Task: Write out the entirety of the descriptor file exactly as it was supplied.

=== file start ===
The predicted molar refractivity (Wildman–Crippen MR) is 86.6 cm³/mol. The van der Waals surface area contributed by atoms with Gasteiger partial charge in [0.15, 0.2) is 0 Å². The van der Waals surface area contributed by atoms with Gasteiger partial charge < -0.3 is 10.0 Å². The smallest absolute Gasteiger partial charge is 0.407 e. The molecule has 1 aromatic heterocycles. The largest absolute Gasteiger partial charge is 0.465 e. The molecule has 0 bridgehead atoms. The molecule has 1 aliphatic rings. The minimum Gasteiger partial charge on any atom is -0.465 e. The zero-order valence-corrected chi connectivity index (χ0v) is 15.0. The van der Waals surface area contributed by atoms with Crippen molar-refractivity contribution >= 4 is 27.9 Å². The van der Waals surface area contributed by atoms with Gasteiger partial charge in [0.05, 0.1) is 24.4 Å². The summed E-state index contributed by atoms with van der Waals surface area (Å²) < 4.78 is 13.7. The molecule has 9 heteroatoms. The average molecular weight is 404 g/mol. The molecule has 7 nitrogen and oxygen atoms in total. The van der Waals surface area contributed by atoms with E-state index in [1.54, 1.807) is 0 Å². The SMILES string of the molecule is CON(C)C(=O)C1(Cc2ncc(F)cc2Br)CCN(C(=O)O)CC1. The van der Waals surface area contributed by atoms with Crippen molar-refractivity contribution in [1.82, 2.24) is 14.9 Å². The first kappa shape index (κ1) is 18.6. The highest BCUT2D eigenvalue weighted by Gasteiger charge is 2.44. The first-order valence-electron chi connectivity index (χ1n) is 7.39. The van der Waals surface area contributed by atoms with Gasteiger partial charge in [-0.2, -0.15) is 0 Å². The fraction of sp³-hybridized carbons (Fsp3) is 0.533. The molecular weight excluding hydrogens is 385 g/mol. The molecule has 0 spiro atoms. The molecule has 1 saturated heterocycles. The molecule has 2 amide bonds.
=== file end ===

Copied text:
The predicted molar refractivity (Wildman–Crippen MR) is 86.6 cm³/mol. The van der Waals surface area contributed by atoms with Gasteiger partial charge in [0.15, 0.2) is 0 Å². The van der Waals surface area contributed by atoms with Gasteiger partial charge < -0.3 is 10.0 Å². The smallest absolute Gasteiger partial charge is 0.407 e. The molecule has 1 aromatic heterocycles. The largest absolute Gasteiger partial charge is 0.465 e. The molecule has 0 bridgehead atoms. The molecule has 1 aliphatic rings. The minimum Gasteiger partial charge on any atom is -0.465 e. The zero-order valence-corrected chi connectivity index (χ0v) is 15.0. The van der Waals surface area contributed by atoms with Crippen molar-refractivity contribution >= 4 is 27.9 Å². The van der Waals surface area contributed by atoms with Gasteiger partial charge in [0.05, 0.1) is 24.4 Å². The summed E-state index contributed by atoms with van der Waals surface area (Å²) < 4.78 is 13.7. The molecule has 9 heteroatoms. The average molecular weight is 404 g/mol. The molecule has 7 nitrogen and oxygen atoms in total. The van der Waals surface area contributed by atoms with E-state index in [1.54, 1.807) is 0 Å². The SMILES string of the molecule is CON(C)C(=O)C1(Cc2ncc(F)cc2Br)CCN(C(=O)O)CC1. The van der Waals surface area contributed by atoms with Crippen molar-refractivity contribution in [1.82, 2.24) is 14.9 Å². The first kappa shape index (κ1) is 18.6. The highest BCUT2D eigenvalue weighted by Gasteiger charge is 2.44. The first-order valence-electron chi connectivity index (χ1n) is 7.39. The van der Waals surface area contributed by atoms with Gasteiger partial charge in [-0.2, -0.15) is 0 Å². The fraction of sp³-hybridized carbons (Fsp3) is 0.533. The molecular weight excluding hydrogens is 385 g/mol. The molecule has 0 spiro atoms. The molecule has 1 saturated heterocycles. The molecule has 2 amide bonds.